Conch House: Definition, Characteristics, and Features

Table of Contents

Are you in the market for a one-of-a-kind home in Florida? Consider the lovely conch house. Conch houses, also called ‘conch cottages,’ are a unique architectural staple of the Florida Keys known for their colorful, fun, and beachy aesthetic.

Whether you’re a retiree looking to escape the hustle and bustle of city life, an investor looking for rental profit, or a family seeking a vacation retreat, conch houses deliver that relaxed, inviting character. They also have many clever design features and historical significance.

Before you start looking for Key West real estate, you should educate yourself more about this housing style. In this guide, we’ll dive into the conch house style’s definition, characteristics, and features so you can decide if it’s the right fit for your lifestyle.

What’s a Conch House?

The conch house, or Bahamian house, is a type of dwelling that emerged in Key West, FL, during the 19th century and continued to be built and used in the early 20th century.

While conch houses are more abundantly found in Key West and other Florida Keys, it is not uncommon to find a few of them in the Miami area. Most Miami conch houses are in traditional neighborhoods like Overtown and Coconut Grove.

This housing style is one of the main examples of Florida’s vernacular architecture since its design and construction process involve traditional materials and resources available in the area. It is also strongly influenced by the geographical features and the cultural aspects of the environment.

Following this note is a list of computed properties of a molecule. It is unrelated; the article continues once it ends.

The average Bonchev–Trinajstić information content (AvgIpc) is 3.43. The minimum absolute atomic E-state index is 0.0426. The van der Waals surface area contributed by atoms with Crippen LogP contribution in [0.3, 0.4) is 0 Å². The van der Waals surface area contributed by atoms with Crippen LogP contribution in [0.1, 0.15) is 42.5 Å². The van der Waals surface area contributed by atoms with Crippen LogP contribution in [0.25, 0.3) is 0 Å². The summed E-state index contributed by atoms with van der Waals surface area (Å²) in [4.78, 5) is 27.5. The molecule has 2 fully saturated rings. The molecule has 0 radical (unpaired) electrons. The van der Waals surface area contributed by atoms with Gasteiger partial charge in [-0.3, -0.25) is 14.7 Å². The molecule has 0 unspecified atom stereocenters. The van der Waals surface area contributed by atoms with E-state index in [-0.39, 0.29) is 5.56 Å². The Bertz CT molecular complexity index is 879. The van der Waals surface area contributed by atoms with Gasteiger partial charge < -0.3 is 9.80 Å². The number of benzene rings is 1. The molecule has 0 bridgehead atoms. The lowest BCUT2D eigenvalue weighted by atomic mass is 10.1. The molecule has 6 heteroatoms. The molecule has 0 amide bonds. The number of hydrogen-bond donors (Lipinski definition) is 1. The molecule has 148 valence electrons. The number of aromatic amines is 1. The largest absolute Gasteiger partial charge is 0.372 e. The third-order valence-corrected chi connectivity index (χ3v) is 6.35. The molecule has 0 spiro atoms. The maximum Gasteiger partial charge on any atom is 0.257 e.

Conch Architecture: A Brief History

According to the Historic Preservation Program of the City of Miami, conch architecture flourished in the Florida Keys between 1890 and the 1920s. This housing style was mostly crafted by boat builders and carpenters from the Bahamas, who settled on the island of Key West and made it their home.

The earliest conch houses were constructed with a shipbuilding method: cross-braced timber. This artisanal technique, akin to the joinery techniques used by furniture makers, uses mortise and tenon joints that are fastened using wooden pegs.

Starting from the 1880s, the construction technique of Conch Houses shifted to balloon framing. Balloon framing employed slender vertical studs that extended from the sill plate to the roof plate. This transition marked a significant change in how these houses were built.

The framing system used nails instead of the joinery method employed by the early Bahamian builders. Balloon framing, being less skill-intensive, was a more cost-effective alternative to the more primitive construction methods.

Bahamians created conch houses to be weatherproof based on the techniques they used in their home country, but the style also received contributions from other cultures, like the Cubans, that broadly settled in the Keys during the 19th century as immigrants and refugees..

That’s why the style has influences from Caribbean Colonial buildings. In his book Houses of Key West, Alex Caemmerer says, “Conch houses are perhaps the finest example of Caribbean colonial architecture in the U.S.A. outside of New Orleans.”

While many of the oldest conch houses deteriorated throughout the early 20th century, the community united to refurbish and save neighborhoods like Old Town, The Meadows, and Bahama Village, “giving Key West the distinctive aesthetic profile that adds so much to its tourism appeal.”

Today, many restored conch houses in Key West are landmarks, businesses (like B&Bs), or both. The tiny island city boasts the largest historic districts of wood construction on the National Registry of Historic Places, encompassing over 3,000 wooden houses from the 18th and 19th centuries, many of which are conch houses of several designs and sizes.